It's not that I don't want to workout twice-daily every day, it's just that I can't do calisthenics every day, or else my muscles will tire. P90X gets around this nuance by interspersing plyometics, yoga, and stretch days along with the strength training days. The non-strength days allow the muscles to recover from the strength training days. I've eliminated the plyo and yoga aspects of my training regimen, and so I end up with more recovery days - at least as far as strength training is concerned.

My calisthenics workouts involve push-ups, pull-ups, and abdominal exercises, along with some walking, some arm-circles, and some jumping jacks. As such, they are "full body" workouts, which means I definitely can't do them every single day. 

Yoga is an absolute waste of my time, and I'm glad to be rid of it. 

Plyometric training is something I miss, but I don't believe I can reincorporate it into my regimen until I have adequate abdominal strength.

Stretching, interestingly enough, is something I do more now than ever before. Instead of the once-a-week, hour-long stretch session that I was getting with P90X, I now stretch 2-3 times per day, for about 15 minutes each time.

The Results

Results over the past two months have been mostly positive. 

I suffered a two-week period over which my back pain was the most excruciating it has ever been. I hobbled around and stretched futilely before rediscovering my foam roller. With regular use of the foam roller, my back has returned to 90% of full capacity. Combined with the stretching regimen I've taken on, my muscles now feel looser and more agile than they ever have, at least in my adult years. Good decision. 

I lost some training time to the back injury and fell a little behind on my running, but I've been able to turn that around, too. Now I'm running reasonably quickly and putting in decent miles. I'd like to run more, but we're entering the hottest part of the year in Texas, and that heat can take its toll. In general, once it gets this hot, you have to choose any two of the following: (a) Run fast, (b) Run daily, (c) Run far. I've chosen to run fast and daily. My mileage has declined some.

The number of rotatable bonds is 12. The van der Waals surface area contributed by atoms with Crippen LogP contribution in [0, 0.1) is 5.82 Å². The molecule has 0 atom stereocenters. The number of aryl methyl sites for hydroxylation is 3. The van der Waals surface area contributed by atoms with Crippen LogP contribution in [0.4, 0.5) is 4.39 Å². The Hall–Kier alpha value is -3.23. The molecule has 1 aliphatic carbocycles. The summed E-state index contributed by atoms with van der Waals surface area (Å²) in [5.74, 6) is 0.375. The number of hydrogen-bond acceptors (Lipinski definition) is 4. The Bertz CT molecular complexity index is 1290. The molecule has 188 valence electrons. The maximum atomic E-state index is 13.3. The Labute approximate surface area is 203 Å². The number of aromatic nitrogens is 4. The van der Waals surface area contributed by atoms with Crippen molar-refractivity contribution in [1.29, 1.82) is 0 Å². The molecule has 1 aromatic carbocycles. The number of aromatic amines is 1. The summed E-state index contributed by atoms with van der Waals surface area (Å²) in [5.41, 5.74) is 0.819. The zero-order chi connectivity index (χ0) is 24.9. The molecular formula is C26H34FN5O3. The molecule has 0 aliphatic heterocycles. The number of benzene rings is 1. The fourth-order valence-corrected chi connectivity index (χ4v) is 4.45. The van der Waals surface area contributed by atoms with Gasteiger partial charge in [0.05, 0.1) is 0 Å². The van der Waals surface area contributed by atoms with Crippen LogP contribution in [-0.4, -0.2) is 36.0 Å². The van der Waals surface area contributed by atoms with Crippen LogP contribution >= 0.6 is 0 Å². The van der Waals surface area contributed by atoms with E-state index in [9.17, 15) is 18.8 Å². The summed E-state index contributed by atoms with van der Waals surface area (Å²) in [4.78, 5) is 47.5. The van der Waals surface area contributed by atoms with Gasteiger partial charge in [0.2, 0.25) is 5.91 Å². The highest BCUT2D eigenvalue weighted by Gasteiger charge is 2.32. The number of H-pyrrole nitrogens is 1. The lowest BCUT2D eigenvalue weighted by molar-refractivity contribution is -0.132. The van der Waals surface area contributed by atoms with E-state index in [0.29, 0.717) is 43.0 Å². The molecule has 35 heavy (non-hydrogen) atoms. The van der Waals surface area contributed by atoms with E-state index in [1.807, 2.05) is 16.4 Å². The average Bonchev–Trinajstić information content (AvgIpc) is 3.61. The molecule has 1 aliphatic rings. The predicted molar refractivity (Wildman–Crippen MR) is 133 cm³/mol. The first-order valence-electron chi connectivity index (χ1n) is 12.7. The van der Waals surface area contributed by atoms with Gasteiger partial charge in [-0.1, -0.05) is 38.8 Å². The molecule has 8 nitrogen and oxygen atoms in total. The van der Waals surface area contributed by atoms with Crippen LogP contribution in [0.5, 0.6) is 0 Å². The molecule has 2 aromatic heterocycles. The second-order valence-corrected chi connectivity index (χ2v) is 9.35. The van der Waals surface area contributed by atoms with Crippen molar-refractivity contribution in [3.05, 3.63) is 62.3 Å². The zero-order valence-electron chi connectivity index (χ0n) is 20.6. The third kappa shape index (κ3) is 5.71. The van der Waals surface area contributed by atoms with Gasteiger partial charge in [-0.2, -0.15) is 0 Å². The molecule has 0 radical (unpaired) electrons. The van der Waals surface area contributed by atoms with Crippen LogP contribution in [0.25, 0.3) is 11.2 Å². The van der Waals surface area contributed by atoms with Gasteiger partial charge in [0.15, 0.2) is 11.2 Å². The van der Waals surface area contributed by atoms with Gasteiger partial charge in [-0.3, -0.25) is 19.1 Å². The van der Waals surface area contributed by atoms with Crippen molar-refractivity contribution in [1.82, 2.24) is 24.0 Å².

My strength has increased rather dramatically. Even while doing P90X, I couldn't seem to do more than about 10 pull-ups per set. I've now worked my way into the teens for most styles of pull-ups and can now do more corn cob pull-ups than ever before.


Where Do I Go Next?

Having said all this, I don't feel like a superhero right now. It's not that I feel bad (I don't), it's just that I'm missing that amazing feeling I had when I was running and doing P90X at the same time. I feel fit and healthy. I feel strong and flexible. But I don't have that extra "something." 

Part of the reason might simply be that I'm not doing two workouts every single day. Perhaps one of the reasons I felt so strong in February was the fact that I would jump out of bed at four o'clock in the morning, every morning, and start working out. Even though I wasn't putting in very many running miles, the mere ritual of always knowing that my workout was a few hours away may have conferred a lot of psychic benefits. And surely there were physical benefits as well.

Another reason is the lack of plyometric training. Longtime readers will know that I have been a passionate advocate of plyometric trianing since I read Sean Burch's amazing book, Hyperfitness. I firmly believe that plyometrics is the secret to feeling not just good but amazing. It's that special added ingredient that can take your training to the next level. Still, it's a challenging way to train and it placed a high burden on my back. So I won't get back to it until I feel that my abs are ready for it.